Lion Conservation And Human-Lion Conflicts in Tanzania

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    Lion Conservation And Human-Lion Conflicts in Tanzania
    by Dr. Rolf D. Baldus


    Tanzania has the largest lion populations on the continent, and they are not threatened with extinction. The population is stable in nearly all protected areas. Outside these protected areas it is of significant size and mostly stable. Exact data are lacking, but lions most probably have become less during the last decades in area with high population growth, expansion of agri- culture and livestock husbandry and in some areas in North- western Tanzania where an influx of refugees occurred.

    Although the lion range has been reduced in Tanzania in the last 50 years due to population growth and agricultural expansion, lions benefit from a widespread network of protected areas (30 % of the country) and from vast tracts of unpopulated and populated lands with relatively undisturbed habitats suitable for lions. Lions are protected throughout the country, and it is the policy of the Government to conserve them both inside and outside of the protected areas as part of biodiversity. Some problem-animal control in extreme cases of human-lion conflict occurs. Approx. 250 lions are shot per year by tourist hunters, which is overall a sustainable yield. Empirical evidence from the Selous Game Reserve shows that offtake levels are sustainable. Lions play a major role in the hunting industry, which is economically significant and greatly contributes to paying the conservation bill. As a consequence of the Wildlife Policy of Tanzania (1998) Wildlife Management Areas are being created where villages manage the wildlife on their land and are increasingly earning revenues, including those from lions. This raises tolerance levels towards wildlife including dangerous game and improves the potential for wildlife as a land use option. Areas which otherwise would be lost for wildlife are thereby safe- guarded.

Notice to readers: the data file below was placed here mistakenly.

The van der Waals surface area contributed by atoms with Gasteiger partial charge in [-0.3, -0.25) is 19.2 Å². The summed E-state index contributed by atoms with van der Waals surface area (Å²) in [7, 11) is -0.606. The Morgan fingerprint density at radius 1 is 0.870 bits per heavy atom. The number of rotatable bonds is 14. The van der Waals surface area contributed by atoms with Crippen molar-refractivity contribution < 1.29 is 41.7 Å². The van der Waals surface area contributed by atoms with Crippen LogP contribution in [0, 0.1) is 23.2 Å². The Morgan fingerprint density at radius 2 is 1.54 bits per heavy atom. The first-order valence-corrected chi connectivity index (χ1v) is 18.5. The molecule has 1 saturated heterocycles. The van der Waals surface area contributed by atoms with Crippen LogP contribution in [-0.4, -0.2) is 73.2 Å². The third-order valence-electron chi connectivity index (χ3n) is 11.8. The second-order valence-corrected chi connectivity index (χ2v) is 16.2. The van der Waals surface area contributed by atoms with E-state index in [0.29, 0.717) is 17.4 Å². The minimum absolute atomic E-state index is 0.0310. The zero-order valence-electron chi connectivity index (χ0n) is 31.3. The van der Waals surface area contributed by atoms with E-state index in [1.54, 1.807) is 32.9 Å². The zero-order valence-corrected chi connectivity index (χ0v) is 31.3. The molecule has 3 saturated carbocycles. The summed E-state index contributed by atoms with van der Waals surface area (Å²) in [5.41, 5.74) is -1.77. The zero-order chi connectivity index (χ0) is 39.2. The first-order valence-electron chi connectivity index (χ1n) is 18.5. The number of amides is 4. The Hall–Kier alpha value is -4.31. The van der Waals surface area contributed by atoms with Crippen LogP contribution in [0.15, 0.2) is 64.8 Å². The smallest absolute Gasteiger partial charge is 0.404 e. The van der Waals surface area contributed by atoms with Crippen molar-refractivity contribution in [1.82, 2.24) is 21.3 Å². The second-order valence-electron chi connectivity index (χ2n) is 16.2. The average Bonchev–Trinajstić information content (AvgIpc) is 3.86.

As a consequence of this relatively good conservation record, in particular when compared to many other countries, lions are a major source of conflicts with the human population. We estimate that around 200 people are killed in Tanzania every year by dangerous animals, of which around one third on an average could be by lions. Lion inflicted injuries and loss-of-life are more acute in Southern Tanzania. Not less than 35 people were killed by one or several man-eating lions in an area of 350 kmï½² just 150 km south- west of Dar es Salaam between the Rufiji River and the Selous Game Reserve within the past 20 months. This is one of the most extreme incidents ever recorded of man-eating by one or two lions and at the same time one of the best documented cases, at least from Tanzania. Further analysis might help to understand the underlying causes better and thereby devise strategies to protect humans without eradicating the lions.

    The reasons which have led to such a tremendous loss of lions in Kenya or in West-Africa are not connected to international trade. To upgrade the lion to CITES App I as proposed by Kenya would not address any of the issues that adversely affect lion populations, i.e. loss of habitat to agriculture, problem animal control, poaching and killing of lions by pastoralists. It would how- ever, make the hunting of lions more difficult or even impossible. This hunting is sustainable giving value to lions and is one major element in the range of conservation tools which Tanzania has successfully applied to protect the future of the lion.

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